I'm not sure why it takes me so long to share some things on this blog, goodness. It's been about six months since I found this amazing piece in Amsterdam at the Noordermarkt, a local flea market there. It was definitely one of those double-takes... but instead of it being a handsome man spotted across a crowded room, it was a large (around 46 inches wide), vintage, incredibly unique emboidery just bursting with handmade love. Definitely love at first sight.
I knew it when I saw it that A) it's too good to be true, so it must cost too much and B) Ethan's never going to let me bring that giant thing home with us on the plane (it was stretched around a wooden frame), not to mention we had more traveling to do (to Belgium) and we'd have to lug it around with us on trains, etc.
So I snapped a few pics and met back up with Ethan, but I couldn't get it out of my head.
I told Ethan about it and said I wanted to go see how much it was, and I brought him with me so that he could see it. When I asked the seller how much, I clenched up waiting for the inevitably outrageous price and heard "$20". A look must have come across my face that made him think I thought that was too high (which I didn't, obviously!), so he quickly said, "ok, $15."
Trying to keep my game-face on (and not doing a very good job, I'm sure.. never take me with you to buy a car), I walked quickly over to Ethan and told him. He gave it a look-over and I knew he was thinking "this thing is too big, and it's wrapped around a wooden frame, so it can't be folded down... and..."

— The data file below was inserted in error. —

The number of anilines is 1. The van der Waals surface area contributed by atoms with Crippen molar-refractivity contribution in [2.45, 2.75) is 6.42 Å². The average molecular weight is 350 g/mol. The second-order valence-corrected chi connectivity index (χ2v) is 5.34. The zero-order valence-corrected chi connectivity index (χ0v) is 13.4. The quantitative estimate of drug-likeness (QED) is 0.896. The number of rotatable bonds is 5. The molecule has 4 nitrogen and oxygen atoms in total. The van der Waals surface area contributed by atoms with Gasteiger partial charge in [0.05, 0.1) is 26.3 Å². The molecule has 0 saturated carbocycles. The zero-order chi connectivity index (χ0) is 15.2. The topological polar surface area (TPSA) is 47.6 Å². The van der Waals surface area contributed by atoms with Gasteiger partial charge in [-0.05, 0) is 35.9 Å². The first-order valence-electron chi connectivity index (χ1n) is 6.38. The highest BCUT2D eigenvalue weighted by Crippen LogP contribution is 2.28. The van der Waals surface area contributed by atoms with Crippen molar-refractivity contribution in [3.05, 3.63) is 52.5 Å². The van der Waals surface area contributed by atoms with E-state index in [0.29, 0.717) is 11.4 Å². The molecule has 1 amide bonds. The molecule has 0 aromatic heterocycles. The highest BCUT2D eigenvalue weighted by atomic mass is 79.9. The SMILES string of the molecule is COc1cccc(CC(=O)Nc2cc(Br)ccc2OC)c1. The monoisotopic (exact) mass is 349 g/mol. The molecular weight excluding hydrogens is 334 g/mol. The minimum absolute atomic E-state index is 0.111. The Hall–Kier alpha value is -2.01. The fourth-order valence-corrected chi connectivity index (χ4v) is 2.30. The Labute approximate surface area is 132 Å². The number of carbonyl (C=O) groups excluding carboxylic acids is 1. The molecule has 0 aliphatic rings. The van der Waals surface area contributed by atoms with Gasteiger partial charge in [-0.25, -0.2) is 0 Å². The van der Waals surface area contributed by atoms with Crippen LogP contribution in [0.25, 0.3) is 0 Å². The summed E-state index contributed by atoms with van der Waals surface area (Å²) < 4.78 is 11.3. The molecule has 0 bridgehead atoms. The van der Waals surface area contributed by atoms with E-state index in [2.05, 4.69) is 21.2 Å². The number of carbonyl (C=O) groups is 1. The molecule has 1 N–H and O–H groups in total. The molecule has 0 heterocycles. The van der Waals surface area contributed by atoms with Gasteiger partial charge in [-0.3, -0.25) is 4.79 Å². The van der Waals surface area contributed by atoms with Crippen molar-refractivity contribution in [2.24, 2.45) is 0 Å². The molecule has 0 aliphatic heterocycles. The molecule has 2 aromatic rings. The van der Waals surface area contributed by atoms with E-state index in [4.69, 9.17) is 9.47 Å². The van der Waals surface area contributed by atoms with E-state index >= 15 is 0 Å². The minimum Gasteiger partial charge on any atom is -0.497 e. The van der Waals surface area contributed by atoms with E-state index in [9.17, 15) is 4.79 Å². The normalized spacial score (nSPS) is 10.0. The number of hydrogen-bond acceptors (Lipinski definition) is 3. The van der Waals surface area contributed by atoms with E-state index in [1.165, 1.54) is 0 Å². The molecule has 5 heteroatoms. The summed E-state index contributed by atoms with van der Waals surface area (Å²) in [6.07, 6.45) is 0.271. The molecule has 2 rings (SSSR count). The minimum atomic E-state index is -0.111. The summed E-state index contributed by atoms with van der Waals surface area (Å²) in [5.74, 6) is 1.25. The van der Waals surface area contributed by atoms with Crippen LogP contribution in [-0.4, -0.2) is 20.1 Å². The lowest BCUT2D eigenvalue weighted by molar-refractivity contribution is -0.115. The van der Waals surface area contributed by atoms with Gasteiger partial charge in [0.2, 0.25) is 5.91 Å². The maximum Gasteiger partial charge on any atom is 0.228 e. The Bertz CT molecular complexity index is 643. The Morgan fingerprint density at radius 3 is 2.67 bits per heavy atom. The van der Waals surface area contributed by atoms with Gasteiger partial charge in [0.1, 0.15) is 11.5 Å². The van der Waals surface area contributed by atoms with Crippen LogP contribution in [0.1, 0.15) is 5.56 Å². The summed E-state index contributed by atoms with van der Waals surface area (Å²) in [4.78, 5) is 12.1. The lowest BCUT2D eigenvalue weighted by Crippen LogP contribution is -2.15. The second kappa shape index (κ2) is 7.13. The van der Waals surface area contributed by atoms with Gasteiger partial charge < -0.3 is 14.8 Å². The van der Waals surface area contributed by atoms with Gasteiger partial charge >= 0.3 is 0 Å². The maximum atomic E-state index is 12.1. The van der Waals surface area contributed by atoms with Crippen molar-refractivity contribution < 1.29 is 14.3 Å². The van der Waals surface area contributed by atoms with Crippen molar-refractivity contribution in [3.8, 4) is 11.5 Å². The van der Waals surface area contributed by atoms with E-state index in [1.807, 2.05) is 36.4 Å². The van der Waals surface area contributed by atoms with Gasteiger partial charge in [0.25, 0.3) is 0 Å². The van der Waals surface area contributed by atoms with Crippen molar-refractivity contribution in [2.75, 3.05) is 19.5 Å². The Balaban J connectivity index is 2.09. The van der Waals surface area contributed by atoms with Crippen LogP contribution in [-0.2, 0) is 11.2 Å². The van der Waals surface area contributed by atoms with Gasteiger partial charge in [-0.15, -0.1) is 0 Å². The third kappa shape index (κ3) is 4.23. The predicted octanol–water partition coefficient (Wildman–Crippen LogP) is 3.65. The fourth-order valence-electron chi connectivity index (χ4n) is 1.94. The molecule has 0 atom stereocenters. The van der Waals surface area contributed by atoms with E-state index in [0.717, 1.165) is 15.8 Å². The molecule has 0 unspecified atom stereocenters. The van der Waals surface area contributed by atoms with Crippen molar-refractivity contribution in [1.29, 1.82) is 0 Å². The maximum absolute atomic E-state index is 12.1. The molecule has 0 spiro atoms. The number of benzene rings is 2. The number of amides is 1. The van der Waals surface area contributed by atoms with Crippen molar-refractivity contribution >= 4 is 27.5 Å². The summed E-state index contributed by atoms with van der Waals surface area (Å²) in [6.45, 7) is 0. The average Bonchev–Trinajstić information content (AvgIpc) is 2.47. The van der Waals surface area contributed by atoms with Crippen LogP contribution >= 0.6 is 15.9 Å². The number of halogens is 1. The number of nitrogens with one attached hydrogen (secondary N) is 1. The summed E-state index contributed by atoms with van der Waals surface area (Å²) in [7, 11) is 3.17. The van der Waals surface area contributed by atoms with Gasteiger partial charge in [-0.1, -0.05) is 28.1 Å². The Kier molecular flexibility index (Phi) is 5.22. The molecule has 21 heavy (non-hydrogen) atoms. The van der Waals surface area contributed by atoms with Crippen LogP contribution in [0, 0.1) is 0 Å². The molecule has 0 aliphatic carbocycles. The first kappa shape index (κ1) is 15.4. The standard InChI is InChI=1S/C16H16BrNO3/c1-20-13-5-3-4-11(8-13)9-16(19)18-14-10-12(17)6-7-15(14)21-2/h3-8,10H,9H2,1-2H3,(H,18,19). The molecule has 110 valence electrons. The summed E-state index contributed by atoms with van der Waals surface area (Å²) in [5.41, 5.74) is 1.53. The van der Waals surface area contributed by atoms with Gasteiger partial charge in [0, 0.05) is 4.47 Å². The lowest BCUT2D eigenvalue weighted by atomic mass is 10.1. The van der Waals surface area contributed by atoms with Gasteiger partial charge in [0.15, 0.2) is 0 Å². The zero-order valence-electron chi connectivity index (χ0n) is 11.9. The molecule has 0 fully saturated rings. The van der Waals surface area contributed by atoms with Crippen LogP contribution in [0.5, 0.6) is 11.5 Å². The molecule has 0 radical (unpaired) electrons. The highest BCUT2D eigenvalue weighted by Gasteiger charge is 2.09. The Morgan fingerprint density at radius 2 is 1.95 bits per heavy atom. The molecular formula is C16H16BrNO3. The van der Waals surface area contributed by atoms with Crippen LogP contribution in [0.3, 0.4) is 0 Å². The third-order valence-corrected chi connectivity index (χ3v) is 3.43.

I told the seller we had traveled from the States and was worried about transporting it back and he was like "well, you could always take it off the frame.."
BINGO. I was all over that. Before I knew it, I was the proud owner of this lovely thing and I convinced Ethan it would be no biggie to get it off that frame. He being the good husband he is, went along with it with no complaints and even tracked down the tools we needed to pry the piece from the frame. It came off easily and I was able to fold it up and easily take it home with me.
I have no idea if this is an original piece or if it was made from a mass-produced pattern, BUT, my guess is that it's an original piece. It seems too freeform and unique and LARGE. I can't imagine this came as part of a craft kit of something. It's definitely European, so maybe my European readers might have an idea?
I absolutely love the mix of appliquéd fabrics, patterns and felt, and the sketch-like handstitching. Most of all, I adore the very expressive looks on the children's faces.
It really needs to be cleaned, but I just don't know how to go about doing that. Part of me doesn't want to mess with it, and I wouldn't clean it myself. I was going to iron it, but don't want to set any of the dirt. All in all, the condition doesn't bother me, I'm just so glad it was salvaged. I have no idea how old it is. Can anyone take a guess? I'm going to stretch it around either a pre-made canvas, or buy some stretcher bars and put it together myself. We have an amazing art supply store in Atlanta that sells many different sizes and shapes of premade canvases, so I'm going to bring it with me to see if it fits any. Then I need to find the perfect place to hang it.
Do you have any experience with cleaning vintage embroideries/canvas? Any tips?
Have you ever found something so unique and amazing while traveling that you just couldn't resist bringing it home?